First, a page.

Genre: Family, Comedy
Opens locally Friday, July 29th, 2011 (check for showtimes)
Run Time: 1 hour, 49 minutes, Rated PG
Starring: Hank Azaria, Neil Patrick Harris, Jayma Mays, Sofia Vergara
Voices: Jonathan Winters (Papa Smurf), Alan Cumming (Gutsy), Katy Perry (Smurfette), Fred Armisan (Brainy), George Lopez (Grouchy), Anton Yelchin (Clumsy)
Directed by Raja Gosnell (Home Alone 3, Scooby-Doo, Beverly Hills Chihuahua)
The question is not “was the new ‘Smurfs’ movie any good?” The bigger question is, “why does someone read a critical review of a movie like ‘The Smurfs?'” Only you can answer that, my friend.
But for friends and family, and others who still may be reading, and for those who really are on the fence (“should we go see “The Smurfs” tonight? Hmm….”), I will do my due diligence and report my findings. I’m happy to say that it is not nearly as bad as I had thought. I just can’t get over the simple plot device used in countless movies and used again here…our Smurfs find themselves lost in New York.
To wander totally off topic for a minute, let’s examine this worn-out premise. The whole “lost in NY” thing appears usually when all else fails, and is basically a direct signal from the writer to the audience that they had absolutely no ideas as to what to write. In the 80s, my childhood memories were destroyed when I saw the abysmal “Masters of the Universe” on the big-screen…why was it abysmal? They took He-Man and put him in NY. Star Trek 4? New York. What to do to follow up the successful 80s film, “Predator?” You betcha…bring him to NY for part 2.
At least in the case of “Masters of the Universe,” that was nearly 30 years ago. Perhaps the technology of the time didn’t allow for the land of Eternia to be given justice on screen. With “The Smurfs,” there is no such excuse. If you can get over this total missed opportunity for a 3-D adventure in the Smurf-universe (I cannot), you may enjoy the new Smurfs movie.
Missed opportunities will be a large theme in my review. Before The Smurfs get lost in NY, the movie begins in Smurf Village, with the familiar Smurf song in our ears (you know the one.) This first 10 minutes was a joyous, nostalgic trip into this land of fantasy, castles, and shrooms that we all came to love, if we were old enough to remember The Smurfs cartoons. In case you’ve forgotten, The Smurfs are little blue creatures who live in a mushroom village, terrorized by the evil wizard Gargamel and has dasterdly cat, Azrael. There were 99 in all, plus Papa Smurf, and the lone female, Smurfette. All of them added to the fun of the original cartoon, using their different unique skill-sets to foil Gargamel and his evil plans. This opening sequence was true enjoyment, and we got only brief glimpses of some of the Smurfs that we remember as our favorites (such as Jokey, Hefty, and Vanity, among others.)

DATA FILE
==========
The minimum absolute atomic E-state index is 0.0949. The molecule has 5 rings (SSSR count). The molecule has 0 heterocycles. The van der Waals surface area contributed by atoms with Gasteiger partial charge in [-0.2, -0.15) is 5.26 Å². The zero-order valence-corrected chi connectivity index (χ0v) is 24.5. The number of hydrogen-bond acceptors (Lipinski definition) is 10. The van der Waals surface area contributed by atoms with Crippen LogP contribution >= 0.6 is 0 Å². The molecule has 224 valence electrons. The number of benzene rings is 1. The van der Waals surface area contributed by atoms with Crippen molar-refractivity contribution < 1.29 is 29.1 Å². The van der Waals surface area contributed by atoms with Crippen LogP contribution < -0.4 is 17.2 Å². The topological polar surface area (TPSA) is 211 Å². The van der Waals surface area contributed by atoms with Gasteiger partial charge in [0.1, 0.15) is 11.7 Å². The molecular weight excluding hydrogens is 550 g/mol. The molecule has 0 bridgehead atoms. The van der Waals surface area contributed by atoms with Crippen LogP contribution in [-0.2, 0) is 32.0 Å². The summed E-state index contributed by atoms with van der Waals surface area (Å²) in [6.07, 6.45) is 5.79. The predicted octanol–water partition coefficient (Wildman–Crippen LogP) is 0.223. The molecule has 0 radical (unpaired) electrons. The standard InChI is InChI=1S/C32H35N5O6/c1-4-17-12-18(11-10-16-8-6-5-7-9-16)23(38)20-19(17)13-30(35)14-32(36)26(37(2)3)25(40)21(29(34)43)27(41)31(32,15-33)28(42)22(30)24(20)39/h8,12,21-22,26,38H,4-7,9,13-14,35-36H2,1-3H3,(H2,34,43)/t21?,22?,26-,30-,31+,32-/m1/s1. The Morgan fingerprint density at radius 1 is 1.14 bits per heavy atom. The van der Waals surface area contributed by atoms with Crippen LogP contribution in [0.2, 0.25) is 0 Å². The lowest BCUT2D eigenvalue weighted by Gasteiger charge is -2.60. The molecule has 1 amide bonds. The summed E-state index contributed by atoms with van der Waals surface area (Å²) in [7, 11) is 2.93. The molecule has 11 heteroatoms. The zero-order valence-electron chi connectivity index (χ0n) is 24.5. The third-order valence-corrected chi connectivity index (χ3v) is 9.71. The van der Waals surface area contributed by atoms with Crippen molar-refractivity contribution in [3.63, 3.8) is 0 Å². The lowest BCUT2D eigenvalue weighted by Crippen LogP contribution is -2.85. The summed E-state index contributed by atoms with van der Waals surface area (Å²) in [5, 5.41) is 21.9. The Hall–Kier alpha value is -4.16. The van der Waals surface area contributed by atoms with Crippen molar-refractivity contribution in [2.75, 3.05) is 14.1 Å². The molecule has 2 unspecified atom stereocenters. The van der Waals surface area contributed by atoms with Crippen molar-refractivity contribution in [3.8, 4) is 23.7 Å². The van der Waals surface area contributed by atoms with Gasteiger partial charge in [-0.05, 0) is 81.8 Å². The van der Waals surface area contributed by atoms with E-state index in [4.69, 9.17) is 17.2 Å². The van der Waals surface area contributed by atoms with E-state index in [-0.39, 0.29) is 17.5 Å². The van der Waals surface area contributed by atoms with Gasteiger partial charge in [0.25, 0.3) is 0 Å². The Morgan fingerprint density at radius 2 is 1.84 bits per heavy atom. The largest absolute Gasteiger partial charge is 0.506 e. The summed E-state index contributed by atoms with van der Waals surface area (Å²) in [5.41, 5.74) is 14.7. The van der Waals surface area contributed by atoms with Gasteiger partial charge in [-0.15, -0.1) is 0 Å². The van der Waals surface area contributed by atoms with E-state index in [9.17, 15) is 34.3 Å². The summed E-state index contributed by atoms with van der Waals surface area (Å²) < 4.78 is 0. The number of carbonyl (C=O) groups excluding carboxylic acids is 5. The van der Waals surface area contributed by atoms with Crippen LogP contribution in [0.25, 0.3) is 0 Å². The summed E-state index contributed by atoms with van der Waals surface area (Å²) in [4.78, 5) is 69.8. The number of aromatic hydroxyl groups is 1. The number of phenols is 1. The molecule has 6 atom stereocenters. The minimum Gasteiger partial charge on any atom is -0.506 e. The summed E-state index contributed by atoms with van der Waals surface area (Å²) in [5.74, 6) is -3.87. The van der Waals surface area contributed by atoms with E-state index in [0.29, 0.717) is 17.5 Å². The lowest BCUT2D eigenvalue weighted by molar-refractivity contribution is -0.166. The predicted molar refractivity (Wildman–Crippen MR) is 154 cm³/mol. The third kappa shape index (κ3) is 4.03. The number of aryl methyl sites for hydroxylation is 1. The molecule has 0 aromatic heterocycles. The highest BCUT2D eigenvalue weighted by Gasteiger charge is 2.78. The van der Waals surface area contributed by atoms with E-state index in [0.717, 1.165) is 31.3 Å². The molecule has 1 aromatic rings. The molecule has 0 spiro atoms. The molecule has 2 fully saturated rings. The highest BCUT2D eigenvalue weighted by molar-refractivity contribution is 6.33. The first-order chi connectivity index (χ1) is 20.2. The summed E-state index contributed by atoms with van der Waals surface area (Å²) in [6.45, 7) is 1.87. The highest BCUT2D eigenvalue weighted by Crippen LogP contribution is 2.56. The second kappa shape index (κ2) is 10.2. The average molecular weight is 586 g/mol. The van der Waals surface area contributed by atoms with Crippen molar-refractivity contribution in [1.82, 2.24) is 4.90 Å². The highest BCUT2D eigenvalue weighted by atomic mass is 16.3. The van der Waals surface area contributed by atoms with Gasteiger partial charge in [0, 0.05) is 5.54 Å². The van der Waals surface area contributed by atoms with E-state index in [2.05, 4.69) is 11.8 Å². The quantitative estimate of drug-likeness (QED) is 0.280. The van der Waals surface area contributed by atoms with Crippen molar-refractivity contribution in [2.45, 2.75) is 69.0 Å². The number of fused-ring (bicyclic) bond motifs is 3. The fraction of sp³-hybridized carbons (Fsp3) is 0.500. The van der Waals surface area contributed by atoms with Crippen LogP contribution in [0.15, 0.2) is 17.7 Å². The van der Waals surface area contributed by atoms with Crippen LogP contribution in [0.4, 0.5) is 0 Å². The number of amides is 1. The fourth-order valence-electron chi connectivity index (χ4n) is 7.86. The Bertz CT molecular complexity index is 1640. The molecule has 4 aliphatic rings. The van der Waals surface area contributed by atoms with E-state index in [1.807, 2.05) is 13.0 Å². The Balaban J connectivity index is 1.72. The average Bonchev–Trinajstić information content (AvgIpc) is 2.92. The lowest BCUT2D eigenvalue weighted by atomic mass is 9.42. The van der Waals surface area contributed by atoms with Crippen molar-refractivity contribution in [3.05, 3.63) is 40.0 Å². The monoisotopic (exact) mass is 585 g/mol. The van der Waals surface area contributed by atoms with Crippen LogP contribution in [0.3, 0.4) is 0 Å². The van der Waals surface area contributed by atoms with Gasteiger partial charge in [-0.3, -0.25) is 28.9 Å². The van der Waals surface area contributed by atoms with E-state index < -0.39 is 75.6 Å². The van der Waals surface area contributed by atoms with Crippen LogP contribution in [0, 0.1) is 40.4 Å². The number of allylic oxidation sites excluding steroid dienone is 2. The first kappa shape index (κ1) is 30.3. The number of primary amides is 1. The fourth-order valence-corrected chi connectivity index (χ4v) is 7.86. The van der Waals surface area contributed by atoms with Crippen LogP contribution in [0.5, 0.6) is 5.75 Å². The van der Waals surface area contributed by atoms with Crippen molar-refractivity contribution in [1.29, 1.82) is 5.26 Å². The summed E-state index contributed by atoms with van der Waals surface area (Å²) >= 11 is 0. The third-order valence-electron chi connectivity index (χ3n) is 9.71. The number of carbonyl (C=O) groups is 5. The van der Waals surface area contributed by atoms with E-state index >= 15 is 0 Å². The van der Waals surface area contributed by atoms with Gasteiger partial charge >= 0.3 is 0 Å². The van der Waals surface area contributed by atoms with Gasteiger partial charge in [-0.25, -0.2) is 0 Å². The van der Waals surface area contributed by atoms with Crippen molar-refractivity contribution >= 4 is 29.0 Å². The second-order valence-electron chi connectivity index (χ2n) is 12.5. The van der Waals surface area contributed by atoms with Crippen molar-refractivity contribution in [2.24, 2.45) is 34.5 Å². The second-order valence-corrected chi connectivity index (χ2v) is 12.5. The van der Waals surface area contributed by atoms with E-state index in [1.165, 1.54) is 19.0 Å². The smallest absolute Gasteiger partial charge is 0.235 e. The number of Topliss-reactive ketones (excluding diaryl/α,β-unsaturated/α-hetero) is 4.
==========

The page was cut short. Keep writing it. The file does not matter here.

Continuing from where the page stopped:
So when Gargamel finds the hidden Smurf Village and attacks, only 6 Smurfs are sucked through a portal ending up in NY. Why not have a script involving more of our beloved Smurfs? The 6: Papa, Smurfette, Clumsy, Brainy, Grouchy, and Gutsy (a new Scottish Smurf created for this film….ugh), try desparately to find a way back to Smurf Village, and so does the audience.
These are huge obstacles to over-smurf…er, overcome, but what the movie does right is capture the boisterous feeling of the cartoon. The movie gets an A+ for casting Hank Azaria as Gargamel, who does a fantastic job recreating the old wretched wizard. He too, follows the Smurfs to NY, because if he didn’t I may have left the theatre almost immediately. Azaria gets the look and the voice spot-on, and he gets a lot of scenes and a lot of laughs. I don’t recall Gargamel being so sarcastic and clever in the cartoon, but this is an upgrade. It’s like Gargamel fused with the sharp-tongue of Phineas & Ferb villain Dr. Heinz Doofenshmirtz.
“The Smurfs” film succeeds as a love letter to the old cartoon, and the script…while failing miserably with the overall premise…is quite clever in capturing the spirit of the characters. It does succumb to some disheartening trends of recent CG films, like when The Smurfs bust into a hit song, or the self-referential moments like when the Smurfs learn how to get home by looking themselves up on Wikipedia. Oh, and there are as many commercials in this film as you would see in a cartoon episode, with nods to the likes of Google, Wikipedia, Apple, and many others clogging up the screen.
Just as the Smurf song brings with it a care-free, light-hearted mood, so does the film, and you will undoubtedly be humming it when you leave the theatre. Now if part 2 brings back Hank Azaria and takes place back in the wonderous Smurf Village? I just may be inclined to go smurf it (use your imagination as to my meaning.) Just please, please, keep them out of NY.